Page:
Our farm stands where the worst of The Burning took place, and it occurred to me that our Victorian house might have been built soon after the Civil War because its predecessor was destroyed. We knew our home dated at least to the mid 1870’s from an elderly woman who visited here decades ago and said she was born in the house. We dated our home even earlier after finding it on an 1866 map, plus our bank barn has original features that pin it to that era.

(Our old barn. Image by Beth. It used to be red.)

This past spring, in what was my last conversation with my father-in-law before his death, I asked him if he knew of a farm that once stood on our land that might have been destroyed during The Burning. His adamant ‘yes!’ surprised my husband who wasn’t aware of its existence. However, hubby never asked.

Dad Trissel told us he used to walk back the long lane that leads behind our farm up to the wooded hills beyond and there he saw the remains of a burned-out farm (woods have since overgrown the site). He also told us our farm used to encompass that land which was later parceled off. We decided to walk back to the woods and search for any remnants from the past. Fortunately, we chose April for our exploration as the only trace of earlier dwellers our untrained eyes could detect were the faithful daffodils outlining what must once have been a house, barn, and outbuildings.

(Daffodil discovery in dry early spring before rains came with me and granddaughter Emma. Images by Elise )

If we had chosen any other season for our walk, we wouldn’t have noted anything. We later learned foundation stones and usable timber were reused in rebuilding homes and barns after The Burning. Scavengers must have been at work, and nature has taken a toll over the years. I’m not sure what my father-in-law saw in the nineteen forties, but more than we did. The daffodils are an heirloom variety that used to grow in my garden, likely from those same bulbs. Not appreciating their historic value, I replaced them with more attractive varieties and must restore these blooms to a spot in the yard.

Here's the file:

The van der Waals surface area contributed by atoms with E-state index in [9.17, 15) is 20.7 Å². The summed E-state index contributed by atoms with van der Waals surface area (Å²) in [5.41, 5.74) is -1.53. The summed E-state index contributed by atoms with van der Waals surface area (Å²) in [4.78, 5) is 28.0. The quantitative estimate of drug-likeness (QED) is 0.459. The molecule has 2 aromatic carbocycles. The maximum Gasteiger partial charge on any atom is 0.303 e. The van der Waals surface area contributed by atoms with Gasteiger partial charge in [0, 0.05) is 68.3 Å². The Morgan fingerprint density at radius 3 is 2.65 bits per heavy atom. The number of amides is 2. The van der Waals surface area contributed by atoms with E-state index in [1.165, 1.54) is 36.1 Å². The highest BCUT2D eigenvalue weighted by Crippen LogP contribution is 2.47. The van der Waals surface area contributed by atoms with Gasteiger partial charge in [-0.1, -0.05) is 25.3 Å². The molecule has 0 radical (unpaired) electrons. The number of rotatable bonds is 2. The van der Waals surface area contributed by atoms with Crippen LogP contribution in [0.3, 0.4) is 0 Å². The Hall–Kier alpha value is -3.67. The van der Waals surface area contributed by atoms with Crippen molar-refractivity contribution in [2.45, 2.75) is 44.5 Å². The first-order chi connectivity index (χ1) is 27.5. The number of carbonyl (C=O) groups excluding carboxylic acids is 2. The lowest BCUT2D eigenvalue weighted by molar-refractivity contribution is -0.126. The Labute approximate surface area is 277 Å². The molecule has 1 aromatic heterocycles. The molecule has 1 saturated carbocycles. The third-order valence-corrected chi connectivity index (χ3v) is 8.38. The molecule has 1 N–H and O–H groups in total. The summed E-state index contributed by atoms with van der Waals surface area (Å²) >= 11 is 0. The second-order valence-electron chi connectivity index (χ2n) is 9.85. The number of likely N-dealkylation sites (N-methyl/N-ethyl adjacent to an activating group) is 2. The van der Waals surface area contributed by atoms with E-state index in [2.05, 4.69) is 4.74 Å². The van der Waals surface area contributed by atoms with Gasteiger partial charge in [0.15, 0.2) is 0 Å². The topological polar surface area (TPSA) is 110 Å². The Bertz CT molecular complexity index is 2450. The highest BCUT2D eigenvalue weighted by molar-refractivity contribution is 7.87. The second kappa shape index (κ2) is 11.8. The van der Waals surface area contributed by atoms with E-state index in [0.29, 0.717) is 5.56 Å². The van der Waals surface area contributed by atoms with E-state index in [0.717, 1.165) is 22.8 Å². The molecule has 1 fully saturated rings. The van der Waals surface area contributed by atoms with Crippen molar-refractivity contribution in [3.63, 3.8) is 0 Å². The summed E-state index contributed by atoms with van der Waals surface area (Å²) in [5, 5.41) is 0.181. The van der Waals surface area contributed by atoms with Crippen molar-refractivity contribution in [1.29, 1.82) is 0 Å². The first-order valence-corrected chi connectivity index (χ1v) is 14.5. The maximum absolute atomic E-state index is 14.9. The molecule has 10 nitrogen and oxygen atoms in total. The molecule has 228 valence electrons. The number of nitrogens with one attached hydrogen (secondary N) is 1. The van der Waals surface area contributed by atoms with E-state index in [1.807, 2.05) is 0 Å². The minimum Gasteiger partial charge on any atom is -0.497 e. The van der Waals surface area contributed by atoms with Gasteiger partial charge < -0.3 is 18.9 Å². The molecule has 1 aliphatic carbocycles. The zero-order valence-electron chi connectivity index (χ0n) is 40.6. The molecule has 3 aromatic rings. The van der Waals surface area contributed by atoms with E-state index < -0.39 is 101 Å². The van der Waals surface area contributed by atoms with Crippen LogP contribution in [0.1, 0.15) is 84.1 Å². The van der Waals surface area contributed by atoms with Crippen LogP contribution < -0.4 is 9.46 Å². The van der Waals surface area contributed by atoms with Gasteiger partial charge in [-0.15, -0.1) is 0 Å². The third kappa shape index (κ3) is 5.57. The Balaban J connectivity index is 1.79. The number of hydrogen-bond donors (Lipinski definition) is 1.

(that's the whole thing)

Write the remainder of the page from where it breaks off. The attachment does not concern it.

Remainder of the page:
More research is needed to determine whether the farm behind us was, indeed, burned during Sheridan’s infamous valley campaign and whether that family built our present house or fled, and another took their place in the building. We learned the road that runs in front of our house used to cut through the meadow, which would account for a farm being located back there. The stream ran beside it in those days, and springs also provided water. It could be as Dad Trissel said.

A strong sense of history hangs over the woods, our farm, and our fair valley called Shenandoah, ‘Daughter of the Stars.’  Fiery war once raged here, but we survived and rebuilt. Of course, we did, we’re Virginians.

(The valley much as it would have looked then. Image by daughter Elise)

Secret Lady Story Blurb:

Torn apart by time, reunited by flames.

At Lavender House, Evie McIntyre is haunted by the whispers from her bedroom closet. Before she can make sense of their murmurs, the house “warbles” between times and transports her to the Civil War. Past and present have blended, and Evie wishes she’d paid more attention to history. Especially since former Confederate officer, Jack Ramsey, could use a heads up.

Torn between opposing forces, Jack struggles to defend the valley and people he loves. Meeting Evie turns his already tumultuous world upside down. Will solving the mystery of the whispers return her home, and will the handsome scout be by her side?

Against the background of Sheridan’s Burning of the Shenandoah Valley, Jack and Evie fight to save their friends and themselves – or is history carved in stone?

Excerpt:

She took a steadying breath, turned the brass knob, and stepped into the room. The fragrance of lavender greeted her. Grandma G. had tucked sachets under her mattress to help her sleep and left small cloth bags in the drawers of an antique dresser. A sachet of apricot scented agrimony lay beneath her pillow.

This age-old herb was thought to induce slumber and offer protection against the dark forces. Other powerful herbs scented the room. Angelica, St. John’s Wort, and sage were in the bunch on the bedside stand beside the antique brass lamp with an ornamental white shade.

The walk-in, but duck your head, closet at the far side of the room summoned her. Boxes of Christmas decorations, a Santa, and reindeer figures stored inside the slanted nook partially hid the steps leading to the attic and the presence she swore was there. She hadn’t encountered the being in question. Yet. It wasn’t cool for a nineteen-year-old to harbor terrors of a closet, but she did.

She threw her hands up after a particularly loud summons. What do you want from me?”

There was a rap on the downstairs door. ~

Secret Lady will be out in kindle and print at Amazon and in eBook from all major online booksellers.

In kindle and print  at Amazon:  https://www.amazon.com/Secret-Lady-Ladies-Time-Book-ebook/dp/B07KNL7K3Z/

In eBook from all major online booksellers.

Follow my Amazon Author Page:  https://www.amazon.com/Beth-Trissel/e/B002BLLAJ6

Follow me on BookBub:  https://www.bookbub.com/authors/beth-trissel

***If you are interested in reviewing please contact me: bctrissel@yahoo. com


(Old barn behind our farm. Now torn down–sadly.)